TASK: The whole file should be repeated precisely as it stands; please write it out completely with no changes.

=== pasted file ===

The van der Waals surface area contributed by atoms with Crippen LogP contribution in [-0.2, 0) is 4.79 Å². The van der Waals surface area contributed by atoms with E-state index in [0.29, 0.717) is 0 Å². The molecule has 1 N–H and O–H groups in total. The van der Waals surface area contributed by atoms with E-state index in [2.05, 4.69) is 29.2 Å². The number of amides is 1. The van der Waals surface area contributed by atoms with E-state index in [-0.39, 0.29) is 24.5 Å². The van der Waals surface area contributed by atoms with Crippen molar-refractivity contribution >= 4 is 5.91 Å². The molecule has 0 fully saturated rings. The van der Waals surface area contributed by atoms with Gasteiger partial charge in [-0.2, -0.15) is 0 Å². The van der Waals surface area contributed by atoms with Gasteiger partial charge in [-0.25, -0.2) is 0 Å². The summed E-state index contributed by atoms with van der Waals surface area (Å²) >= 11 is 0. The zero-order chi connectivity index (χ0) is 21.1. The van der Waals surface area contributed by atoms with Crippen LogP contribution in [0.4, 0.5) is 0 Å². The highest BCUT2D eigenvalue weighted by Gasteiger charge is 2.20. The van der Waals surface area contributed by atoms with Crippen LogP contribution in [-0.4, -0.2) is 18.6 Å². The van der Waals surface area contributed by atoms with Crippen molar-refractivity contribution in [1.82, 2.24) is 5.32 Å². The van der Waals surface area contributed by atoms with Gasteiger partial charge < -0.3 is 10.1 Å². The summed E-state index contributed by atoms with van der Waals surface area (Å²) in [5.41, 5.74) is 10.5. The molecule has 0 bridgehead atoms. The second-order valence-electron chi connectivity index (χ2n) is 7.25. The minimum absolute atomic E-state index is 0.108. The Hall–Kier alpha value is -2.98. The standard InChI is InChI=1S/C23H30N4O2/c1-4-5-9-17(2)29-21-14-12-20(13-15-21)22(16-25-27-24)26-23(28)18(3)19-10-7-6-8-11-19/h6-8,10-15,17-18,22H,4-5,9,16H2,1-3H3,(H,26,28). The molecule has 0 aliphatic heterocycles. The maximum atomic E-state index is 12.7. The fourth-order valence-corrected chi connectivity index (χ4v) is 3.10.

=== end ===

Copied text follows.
The van der Waals surface area contributed by atoms with Crippen LogP contribution in [-0.2, 0) is 4.79 Å². The van der Waals surface area contributed by atoms with E-state index in [0.29, 0.717) is 0 Å². The molecule has 1 N–H and O–H groups in total. The van der Waals surface area contributed by atoms with E-state index in [2.05, 4.69) is 29.2 Å². The number of amides is 1. The van der Waals surface area contributed by atoms with E-state index in [-0.39, 0.29) is 24.5 Å². The van der Waals surface area contributed by atoms with Crippen molar-refractivity contribution >= 4 is 5.91 Å². The molecule has 0 fully saturated rings. The van der Waals surface area contributed by atoms with Gasteiger partial charge in [-0.2, -0.15) is 0 Å². The van der Waals surface area contributed by atoms with Gasteiger partial charge in [-0.25, -0.2) is 0 Å². The summed E-state index contributed by atoms with van der Waals surface area (Å²) >= 11 is 0. The zero-order chi connectivity index (χ0) is 21.1. The van der Waals surface area contributed by atoms with Crippen LogP contribution in [0.4, 0.5) is 0 Å². The highest BCUT2D eigenvalue weighted by Gasteiger charge is 2.20. The van der Waals surface area contributed by atoms with Crippen LogP contribution in [-0.4, -0.2) is 18.6 Å². The van der Waals surface area contributed by atoms with Crippen molar-refractivity contribution in [1.82, 2.24) is 5.32 Å². The van der Waals surface area contributed by atoms with Gasteiger partial charge < -0.3 is 10.1 Å². The summed E-state index contributed by atoms with van der Waals surface area (Å²) in [5.41, 5.74) is 10.5. The molecule has 0 bridgehead atoms. The second-order valence-electron chi connectivity index (χ2n) is 7.25. The minimum absolute atomic E-state index is 0.108. The Hall–Kier alpha value is -2.98. The standard InChI is InChI=1S/C23H30N4O2/c1-4-5-9-17(2)29-21-14-12-20(13-15-21)22(16-25-27-24)26-23(28)18(3)19-10-7-6-8-11-19/h6-8,10-15,17-18,22H,4-5,9,16H2,1-3H3,(H,26,28). The molecule has 0 aliphatic heterocycles. The maximum atomic E-state index is 12.7. The fourth-order valence-corrected chi connectivity index (χ4v) is 3.10.